On lions and lambs: Boston in March.

In March in Boston, a little bit of sunshine goes a long way.

[Leaf Parade. On lions and lambs: Boston in March.]

Yesterday morning, at The Esplanade.

Let’s get things straight: I am — ostensibly — a morning person to the greatest degree. I usually wake up when it’s still dark outside — to read in bed, to drink cup after cup of tea, to boil eggs, to do laundry, to just be. I like to slowly step into my day in the same way that I like to slowly step out of it. I live just a few short miles away from where I work and so, because I hate to take the T and because I love love love to walk, in the mornings, I frequently opt for the latter, and it is one of my favorite things. It makes a lovely slow-stepping morning extra, extra lovely.

This time of year, you’re always hearing that March comes “in like a lion” and “out like a lamb,” and in New England that adage is hugely legible. In terms of weather, the last day of February and the first day of April often feel miles and miles apart. And while, in February, to satisfy our green-loving eyes, we are lucky to stumble upon the last of the soggy, curbside Christmas trees, there are daffodils in April, and little purple crocuses. Oh, the crocuses.

My second-grade teacher, Mrs. Hewes, had this special calendar activity for March. I still remember it. Every day the class would decide whether it was a “lion” day or a “lamb” day, and we would pin to the calendar a small picture of one or the other, depending on what we had decided. At the end of the month, we counted and compared the lions to the lambs. Predictably, we found the sweet little springtime lambs outnumbered by the malevolent and graceless oafs, the wintry lions. That year, the snow continued through April.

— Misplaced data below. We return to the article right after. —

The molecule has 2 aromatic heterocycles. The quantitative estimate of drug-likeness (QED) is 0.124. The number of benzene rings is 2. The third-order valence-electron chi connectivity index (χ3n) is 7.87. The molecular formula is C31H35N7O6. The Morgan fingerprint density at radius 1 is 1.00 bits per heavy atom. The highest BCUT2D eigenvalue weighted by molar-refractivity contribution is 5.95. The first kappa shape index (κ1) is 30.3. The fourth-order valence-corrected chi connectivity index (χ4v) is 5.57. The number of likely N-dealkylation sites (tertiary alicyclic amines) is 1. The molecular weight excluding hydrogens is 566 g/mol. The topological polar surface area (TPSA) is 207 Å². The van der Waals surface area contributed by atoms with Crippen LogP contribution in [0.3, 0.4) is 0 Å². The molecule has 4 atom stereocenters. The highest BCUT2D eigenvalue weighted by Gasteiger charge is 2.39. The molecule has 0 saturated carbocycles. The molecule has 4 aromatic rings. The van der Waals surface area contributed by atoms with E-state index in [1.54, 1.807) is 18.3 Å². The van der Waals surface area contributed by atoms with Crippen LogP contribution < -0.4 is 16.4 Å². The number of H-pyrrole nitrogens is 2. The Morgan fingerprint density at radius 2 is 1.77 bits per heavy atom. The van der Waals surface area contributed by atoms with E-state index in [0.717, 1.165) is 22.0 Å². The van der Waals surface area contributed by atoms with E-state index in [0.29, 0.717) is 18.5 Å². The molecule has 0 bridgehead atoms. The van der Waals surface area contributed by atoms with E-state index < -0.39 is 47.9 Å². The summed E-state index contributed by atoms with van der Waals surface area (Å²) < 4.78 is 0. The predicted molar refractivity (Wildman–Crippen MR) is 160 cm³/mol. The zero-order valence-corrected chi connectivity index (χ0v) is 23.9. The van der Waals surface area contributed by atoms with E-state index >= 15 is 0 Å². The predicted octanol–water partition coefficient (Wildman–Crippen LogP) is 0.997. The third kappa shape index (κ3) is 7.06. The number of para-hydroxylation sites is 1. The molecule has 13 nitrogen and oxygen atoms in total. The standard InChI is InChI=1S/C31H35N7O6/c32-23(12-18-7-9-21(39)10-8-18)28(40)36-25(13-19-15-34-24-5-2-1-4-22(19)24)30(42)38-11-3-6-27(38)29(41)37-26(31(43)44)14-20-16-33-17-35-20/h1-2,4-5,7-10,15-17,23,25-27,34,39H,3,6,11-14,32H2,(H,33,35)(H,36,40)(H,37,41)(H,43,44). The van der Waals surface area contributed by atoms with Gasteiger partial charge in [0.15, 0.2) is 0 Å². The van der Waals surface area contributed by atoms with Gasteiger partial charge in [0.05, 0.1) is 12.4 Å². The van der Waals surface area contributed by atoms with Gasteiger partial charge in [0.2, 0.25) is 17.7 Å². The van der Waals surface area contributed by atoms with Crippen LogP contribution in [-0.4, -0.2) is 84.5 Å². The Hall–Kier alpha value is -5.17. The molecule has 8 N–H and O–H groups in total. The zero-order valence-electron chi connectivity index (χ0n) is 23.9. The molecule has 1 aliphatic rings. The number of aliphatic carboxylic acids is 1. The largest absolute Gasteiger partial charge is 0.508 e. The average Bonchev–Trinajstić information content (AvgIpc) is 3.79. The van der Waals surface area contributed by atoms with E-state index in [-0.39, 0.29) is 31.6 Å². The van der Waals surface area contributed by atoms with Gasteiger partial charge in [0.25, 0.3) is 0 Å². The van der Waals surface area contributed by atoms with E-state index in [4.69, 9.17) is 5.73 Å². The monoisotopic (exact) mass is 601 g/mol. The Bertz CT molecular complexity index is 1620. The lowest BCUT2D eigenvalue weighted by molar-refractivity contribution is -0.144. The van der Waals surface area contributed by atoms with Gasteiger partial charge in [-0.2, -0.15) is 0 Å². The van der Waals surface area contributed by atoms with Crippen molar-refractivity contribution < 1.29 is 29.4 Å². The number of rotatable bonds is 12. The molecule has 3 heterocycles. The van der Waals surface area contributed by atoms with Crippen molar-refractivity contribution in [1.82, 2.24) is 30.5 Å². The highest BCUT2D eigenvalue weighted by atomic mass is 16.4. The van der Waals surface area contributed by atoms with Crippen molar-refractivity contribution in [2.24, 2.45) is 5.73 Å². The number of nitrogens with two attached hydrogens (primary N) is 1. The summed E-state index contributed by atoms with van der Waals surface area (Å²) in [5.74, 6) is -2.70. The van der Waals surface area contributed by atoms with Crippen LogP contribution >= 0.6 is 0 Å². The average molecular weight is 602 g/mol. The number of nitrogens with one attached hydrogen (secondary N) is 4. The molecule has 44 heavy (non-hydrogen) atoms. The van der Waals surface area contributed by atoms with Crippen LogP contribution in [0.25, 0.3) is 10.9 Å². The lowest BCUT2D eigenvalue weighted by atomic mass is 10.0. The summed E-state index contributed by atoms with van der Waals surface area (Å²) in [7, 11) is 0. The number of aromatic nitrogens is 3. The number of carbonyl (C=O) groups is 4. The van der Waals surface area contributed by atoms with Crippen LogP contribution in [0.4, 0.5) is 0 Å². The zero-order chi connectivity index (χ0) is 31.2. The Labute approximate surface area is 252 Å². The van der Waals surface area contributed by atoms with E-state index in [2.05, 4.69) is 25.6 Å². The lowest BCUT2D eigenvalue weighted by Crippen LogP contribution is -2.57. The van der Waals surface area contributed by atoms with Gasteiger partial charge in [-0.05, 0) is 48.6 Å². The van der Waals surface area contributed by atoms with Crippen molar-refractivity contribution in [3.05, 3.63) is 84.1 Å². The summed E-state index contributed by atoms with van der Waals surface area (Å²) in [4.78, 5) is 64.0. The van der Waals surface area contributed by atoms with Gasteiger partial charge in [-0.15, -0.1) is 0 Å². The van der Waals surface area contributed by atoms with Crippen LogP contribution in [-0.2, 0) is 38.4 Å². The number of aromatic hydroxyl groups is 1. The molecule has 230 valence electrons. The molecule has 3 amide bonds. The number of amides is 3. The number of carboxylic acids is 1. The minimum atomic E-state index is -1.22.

I know that the weather this time of year is frustrating — there is so much uncertainty, so much aggravation and unknowing. But isn’t it also kind of wonderful? It’s part of why I love living in New England. One day it can be this one thing — and it can be it so much, so completely — and then the next day it can be this totally other, totally contrariwise thing — this thing that looks nothing like anything you’ve seen lately.

This morning's view from the Mass Ave bridge.

This morning’s view from the Mass Ave Bridge.

Yesterday was a lamb day. I walked over the bridge and through The Esplanade; there was a lot of sunshine and a lot of happy dogs being walked by happy people. (And happy people being walked by happy dogs.) The morning sunshine so much inspired me that, in the afternoon, when I found myself with some time to kill before meeting friends for dinner, I filled the gap with some sandal shopping. You heard me. Sandal shopping. In March. In Boston.

While today is a little more leonine, I took another great walk through The Esplanade. Maybe the sun wasn’t shining as brightly, but it was trying to, and it was promising to try even harder soon.

Sage advice.

Sage advice.


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